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3 Comments | Leave a comment

  • A timely spring clean by Google.

    Buying links to get to page 1 of Google is a bit like buying people to stand and cheer your speeches. Eventually, even those crowds disperse.

    I think the urge and sales pitching that hyped up the importance and rent-a-crowd mindset to try to stand out and beat competition is to blame for, often genuine bloggers seeking business success, being led away from the fact that People buy, not SE or keywords.

    Okay, I get that SEO & keywords are important – only in the way of indexing, or getting listed in directories. But just as I never choose businesses who thought naming themselves OOOOO1111AAAAAAAAA+Widgets was the way to get noticed in those yellow pages, so I steer clear of sites who appear in Google for similar reasons.

    Quality counts. Quality takes work. Hard work. Starting, running & maintaining a business is hard work, virtual or otherwise. Remembering People buy will put you ahead. Learning how People buy will keep you ahead.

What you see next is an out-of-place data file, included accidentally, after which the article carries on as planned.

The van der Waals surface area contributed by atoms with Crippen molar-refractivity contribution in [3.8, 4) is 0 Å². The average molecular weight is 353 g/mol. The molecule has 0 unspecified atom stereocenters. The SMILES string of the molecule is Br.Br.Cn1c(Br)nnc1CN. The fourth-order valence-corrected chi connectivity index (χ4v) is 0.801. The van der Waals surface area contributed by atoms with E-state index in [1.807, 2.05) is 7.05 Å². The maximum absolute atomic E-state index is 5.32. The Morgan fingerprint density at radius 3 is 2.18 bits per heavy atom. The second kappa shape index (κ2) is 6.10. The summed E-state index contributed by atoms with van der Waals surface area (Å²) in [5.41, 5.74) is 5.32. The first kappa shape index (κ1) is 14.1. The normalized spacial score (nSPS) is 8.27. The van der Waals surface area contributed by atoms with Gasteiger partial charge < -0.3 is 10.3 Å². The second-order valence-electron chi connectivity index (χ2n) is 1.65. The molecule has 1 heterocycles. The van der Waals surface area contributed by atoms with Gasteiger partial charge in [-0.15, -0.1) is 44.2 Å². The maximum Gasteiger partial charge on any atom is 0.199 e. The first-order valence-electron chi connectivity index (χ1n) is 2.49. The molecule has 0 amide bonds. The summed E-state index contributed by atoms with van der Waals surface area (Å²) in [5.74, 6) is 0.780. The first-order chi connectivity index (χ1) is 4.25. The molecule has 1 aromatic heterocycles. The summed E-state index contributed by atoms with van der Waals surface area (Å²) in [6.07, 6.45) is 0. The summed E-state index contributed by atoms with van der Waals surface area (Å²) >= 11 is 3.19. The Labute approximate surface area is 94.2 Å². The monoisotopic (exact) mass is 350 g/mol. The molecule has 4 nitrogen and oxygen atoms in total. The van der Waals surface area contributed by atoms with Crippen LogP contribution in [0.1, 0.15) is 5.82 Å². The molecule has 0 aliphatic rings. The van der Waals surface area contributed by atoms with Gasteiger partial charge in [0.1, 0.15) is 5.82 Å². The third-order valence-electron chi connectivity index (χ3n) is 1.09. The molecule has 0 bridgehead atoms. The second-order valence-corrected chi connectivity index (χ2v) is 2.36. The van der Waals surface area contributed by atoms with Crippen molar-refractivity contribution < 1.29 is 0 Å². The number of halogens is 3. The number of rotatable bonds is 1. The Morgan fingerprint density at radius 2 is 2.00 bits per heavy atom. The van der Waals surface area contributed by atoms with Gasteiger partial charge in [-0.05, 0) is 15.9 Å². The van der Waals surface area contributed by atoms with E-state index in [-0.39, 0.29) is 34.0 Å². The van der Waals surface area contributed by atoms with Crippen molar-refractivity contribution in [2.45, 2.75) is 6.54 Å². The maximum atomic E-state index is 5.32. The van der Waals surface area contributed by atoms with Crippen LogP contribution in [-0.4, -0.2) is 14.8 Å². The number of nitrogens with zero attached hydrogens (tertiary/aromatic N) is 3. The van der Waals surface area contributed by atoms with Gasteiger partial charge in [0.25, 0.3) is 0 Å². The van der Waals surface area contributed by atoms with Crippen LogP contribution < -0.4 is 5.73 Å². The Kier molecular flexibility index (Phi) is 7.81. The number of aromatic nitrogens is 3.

Comment by Tom Southern

  • Not sure. Linking will always be important. You have to remember Google et al can not tell the difference between good content and bad content( assuming the content is on topic and unique. It must get information on “quality” from elsewhere. So links show how people are rating the content. And whilst link farms have been devalued and now networks (those that are found) they still have to value some link forms. Social networking, bookmarks etc all count and I am sure they will be abused to the point that in 5 years these will be devalued and something else will be considered good authority.

    Comment by Jason Kelley

  • As more parameters like social media become available, more Google will take them into consideration. On top of that I think that de geolocation will become more and more important.

    Comment by Chris Vergaelen